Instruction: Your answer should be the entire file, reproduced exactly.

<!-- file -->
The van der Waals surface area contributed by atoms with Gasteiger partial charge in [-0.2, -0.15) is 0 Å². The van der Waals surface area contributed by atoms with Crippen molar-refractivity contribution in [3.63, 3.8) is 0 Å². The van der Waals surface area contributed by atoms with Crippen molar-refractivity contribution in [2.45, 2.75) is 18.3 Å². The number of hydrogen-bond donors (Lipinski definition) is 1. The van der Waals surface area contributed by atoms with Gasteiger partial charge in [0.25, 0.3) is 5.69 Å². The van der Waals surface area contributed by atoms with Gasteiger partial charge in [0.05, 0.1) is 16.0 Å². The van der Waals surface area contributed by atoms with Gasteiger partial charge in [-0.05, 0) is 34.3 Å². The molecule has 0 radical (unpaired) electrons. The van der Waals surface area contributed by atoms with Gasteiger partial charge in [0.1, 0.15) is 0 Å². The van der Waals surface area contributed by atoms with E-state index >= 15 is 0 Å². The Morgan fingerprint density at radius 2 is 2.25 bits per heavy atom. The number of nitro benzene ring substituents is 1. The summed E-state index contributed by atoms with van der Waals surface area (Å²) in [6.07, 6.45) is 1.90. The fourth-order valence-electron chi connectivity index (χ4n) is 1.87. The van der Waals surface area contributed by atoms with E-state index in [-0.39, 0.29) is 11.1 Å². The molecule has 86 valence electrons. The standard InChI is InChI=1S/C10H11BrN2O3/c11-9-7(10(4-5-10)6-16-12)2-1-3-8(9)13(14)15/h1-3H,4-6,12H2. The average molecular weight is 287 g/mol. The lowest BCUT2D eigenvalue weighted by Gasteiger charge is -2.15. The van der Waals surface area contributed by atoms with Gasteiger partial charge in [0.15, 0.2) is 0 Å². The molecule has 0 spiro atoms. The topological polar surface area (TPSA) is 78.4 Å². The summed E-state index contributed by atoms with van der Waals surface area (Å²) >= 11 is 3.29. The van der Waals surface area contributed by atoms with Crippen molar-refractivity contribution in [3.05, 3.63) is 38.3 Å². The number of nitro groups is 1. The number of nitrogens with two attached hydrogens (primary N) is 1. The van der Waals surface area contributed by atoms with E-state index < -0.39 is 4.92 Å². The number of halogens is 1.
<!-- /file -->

The van der Waals surface area contributed by atoms with Gasteiger partial charge in [-0.2, -0.15) is 0 Å². The van der Waals surface area contributed by atoms with Crippen molar-refractivity contribution in [3.63, 3.8) is 0 Å². The van der Waals surface area contributed by atoms with Crippen molar-refractivity contribution in [2.45, 2.75) is 18.3 Å². The number of hydrogen-bond donors (Lipinski definition) is 1. The van der Waals surface area contributed by atoms with Gasteiger partial charge in [0.25, 0.3) is 5.69 Å². The van der Waals surface area contributed by atoms with Gasteiger partial charge in [0.05, 0.1) is 16.0 Å². The van der Waals surface area contributed by atoms with Gasteiger partial charge in [-0.05, 0) is 34.3 Å². The molecule has 0 radical (unpaired) electrons. The van der Waals surface area contributed by atoms with Gasteiger partial charge in [0.1, 0.15) is 0 Å². The van der Waals surface area contributed by atoms with E-state index >= 15 is 0 Å². The Morgan fingerprint density at radius 2 is 2.25 bits per heavy atom. The number of nitro benzene ring substituents is 1. The summed E-state index contributed by atoms with van der Waals surface area (Å²) in [6.07, 6.45) is 1.90. The fourth-order valence-electron chi connectivity index (χ4n) is 1.87. The van der Waals surface area contributed by atoms with E-state index in [-0.39, 0.29) is 11.1 Å². The molecule has 86 valence electrons. The standard InChI is InChI=1S/C10H11BrN2O3/c11-9-7(10(4-5-10)6-16-12)2-1-3-8(9)13(14)15/h1-3H,4-6,12H2. The average molecular weight is 287 g/mol. The lowest BCUT2D eigenvalue weighted by Gasteiger charge is -2.15. The van der Waals surface area contributed by atoms with Gasteiger partial charge in [0.15, 0.2) is 0 Å². The molecule has 0 spiro atoms. The topological polar surface area (TPSA) is 78.4 Å². The summed E-state index contributed by atoms with van der Waals surface area (Å²) >= 11 is 3.29. The van der Waals surface area contributed by atoms with Crippen molar-refractivity contribution in [3.05, 3.63) is 38.3 Å². The number of nitro groups is 1. The number of nitrogens with two attached hydrogens (primary N) is 1. The van der Waals surface area contributed by atoms with E-state index < -0.39 is 4.92 Å². The number of halogens is 1.